The situation in Africa, where new infections and deaths jumped by nearly 40% last week compared to the previous week, is "so dangerous" as the Delta variant spreads globally, WHO director-general Tedros Adhanom Ghebreyesus said
The situation in Africa, where new infections and deaths jumped by nearly 40% last week compared to the previous week, is "so dangerous" as the Delta variant spreads globally, WHO director-general Tedros Adhanom Ghebreyesus said
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Geneva: Rich countries are opening up societies and vaccinating young people who are not at great risk from COVID-19, while the poorest countries cruelly lack doses, the World Health Organization said on Friday, condemning a global failure.

The situation in Africa, where new infections and deaths jumped by nearly 40% last week compared to the previous week, is "so dangerous" as the Delta variant spreads globally, WHO director-general Tedros Adhanom Ghebreyesus said.

"Our world is failing, as the global community we are failing," he told a news conference.

Tedros, who is Ethiopian, chastised unnamed countries for reluctance to share doses with low-income countries. He compared it to the HIV/AIDS crisis, when some argued that African nations were unable to use complicated treatments. "I mean that attitude has to be a thing of the past," Tedros said. "The problem now is a supply problem, just give us the vaccines."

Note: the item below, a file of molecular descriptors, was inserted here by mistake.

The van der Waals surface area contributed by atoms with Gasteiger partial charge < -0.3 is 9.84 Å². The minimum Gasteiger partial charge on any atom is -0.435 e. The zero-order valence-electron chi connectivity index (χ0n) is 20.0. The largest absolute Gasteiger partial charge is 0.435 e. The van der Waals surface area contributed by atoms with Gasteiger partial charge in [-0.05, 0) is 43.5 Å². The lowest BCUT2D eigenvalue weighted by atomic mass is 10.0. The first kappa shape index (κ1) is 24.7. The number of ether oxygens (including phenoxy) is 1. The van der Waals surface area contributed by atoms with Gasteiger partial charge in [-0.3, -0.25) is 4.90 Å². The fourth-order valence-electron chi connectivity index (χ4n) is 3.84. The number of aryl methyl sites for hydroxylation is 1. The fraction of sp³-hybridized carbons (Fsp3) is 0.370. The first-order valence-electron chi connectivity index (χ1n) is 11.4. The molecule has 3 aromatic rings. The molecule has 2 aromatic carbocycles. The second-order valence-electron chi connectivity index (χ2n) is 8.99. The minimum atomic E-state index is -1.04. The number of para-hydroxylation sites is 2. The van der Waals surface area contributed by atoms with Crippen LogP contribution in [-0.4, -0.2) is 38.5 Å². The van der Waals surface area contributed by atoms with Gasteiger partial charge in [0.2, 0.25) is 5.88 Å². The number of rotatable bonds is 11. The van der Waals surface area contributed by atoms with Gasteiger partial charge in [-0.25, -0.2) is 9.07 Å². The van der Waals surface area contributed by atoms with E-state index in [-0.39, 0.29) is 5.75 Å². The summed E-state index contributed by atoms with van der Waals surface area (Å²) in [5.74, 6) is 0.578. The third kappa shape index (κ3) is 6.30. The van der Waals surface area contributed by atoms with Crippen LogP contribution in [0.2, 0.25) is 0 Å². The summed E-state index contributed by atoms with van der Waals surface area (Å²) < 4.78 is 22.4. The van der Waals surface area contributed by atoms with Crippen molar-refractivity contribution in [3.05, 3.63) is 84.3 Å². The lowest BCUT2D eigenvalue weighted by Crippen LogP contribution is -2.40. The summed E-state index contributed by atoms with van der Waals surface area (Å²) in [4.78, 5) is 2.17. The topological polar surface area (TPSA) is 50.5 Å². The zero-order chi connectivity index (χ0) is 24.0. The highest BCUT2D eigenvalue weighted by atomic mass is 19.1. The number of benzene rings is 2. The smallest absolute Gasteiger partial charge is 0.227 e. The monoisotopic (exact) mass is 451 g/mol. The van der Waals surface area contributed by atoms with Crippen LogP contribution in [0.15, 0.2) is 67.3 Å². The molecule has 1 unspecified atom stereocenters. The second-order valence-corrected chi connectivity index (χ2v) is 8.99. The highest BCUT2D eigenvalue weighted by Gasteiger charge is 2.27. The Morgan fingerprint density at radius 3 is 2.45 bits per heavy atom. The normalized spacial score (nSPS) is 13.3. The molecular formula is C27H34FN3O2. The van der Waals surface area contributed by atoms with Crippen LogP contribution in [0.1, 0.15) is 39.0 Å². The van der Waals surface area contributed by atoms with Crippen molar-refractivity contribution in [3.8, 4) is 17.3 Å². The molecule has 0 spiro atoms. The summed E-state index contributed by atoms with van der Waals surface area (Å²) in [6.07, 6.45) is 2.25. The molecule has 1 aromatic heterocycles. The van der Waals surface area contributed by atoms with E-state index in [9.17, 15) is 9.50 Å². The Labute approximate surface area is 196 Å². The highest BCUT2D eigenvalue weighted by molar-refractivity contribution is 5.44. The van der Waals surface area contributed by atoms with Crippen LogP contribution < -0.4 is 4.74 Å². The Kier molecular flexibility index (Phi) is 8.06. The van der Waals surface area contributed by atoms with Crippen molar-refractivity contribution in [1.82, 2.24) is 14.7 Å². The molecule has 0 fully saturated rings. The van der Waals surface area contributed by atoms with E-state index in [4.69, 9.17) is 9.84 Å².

Many developing countries are much better than industrialised countries in carrying out mass vaccination of their populations against infectious diseases from cholera to polio, WHO's top emergency expert Mike Ryan said. "The level of paternalism, the level of colonial mindset that say 'we can't give you something because we're afraid you won't use it'. I mean seriously, in the middle of a pandemic," he aasked.

According to a report by Al Jazeera, so far at least 2.7 billion COVID-19 vaccine doses have been administered worldwide with 40 million shots given every day, as per Our World in Data, a non-profit online scientific publication based at the University of Oxford.

Of the global doses administered, most still remain among wealthier nations. North America makes up about five percent of the world’s population but accounts for 16 percent of those who received at least one COVID-19 vaccine shot. Europeans make up 17 percent of global vaccine recipients despite comprising around 10 percent of the world’s population.

Only 1.7 percent of vaccines (45 million) have been given in Africa, despite the continent making up 17 percent (1.3 billion) of the world’s population.

COVAX, run jointly by the GAVI vaccine alliance and the WHO, has delivered 90 million COVID-19 vaccine doses to 132 countries since February, but has faced major supply issues since India suspended vaccine exports.

"We have through COVAX this month zero doses of AstraZeneca vaccines, zero doses of SII vaccines (Serum Institute of India), zero doses of J & J (Johnson & Johnson) vaccine," said Bruce Aylward, WHO senior adviser.

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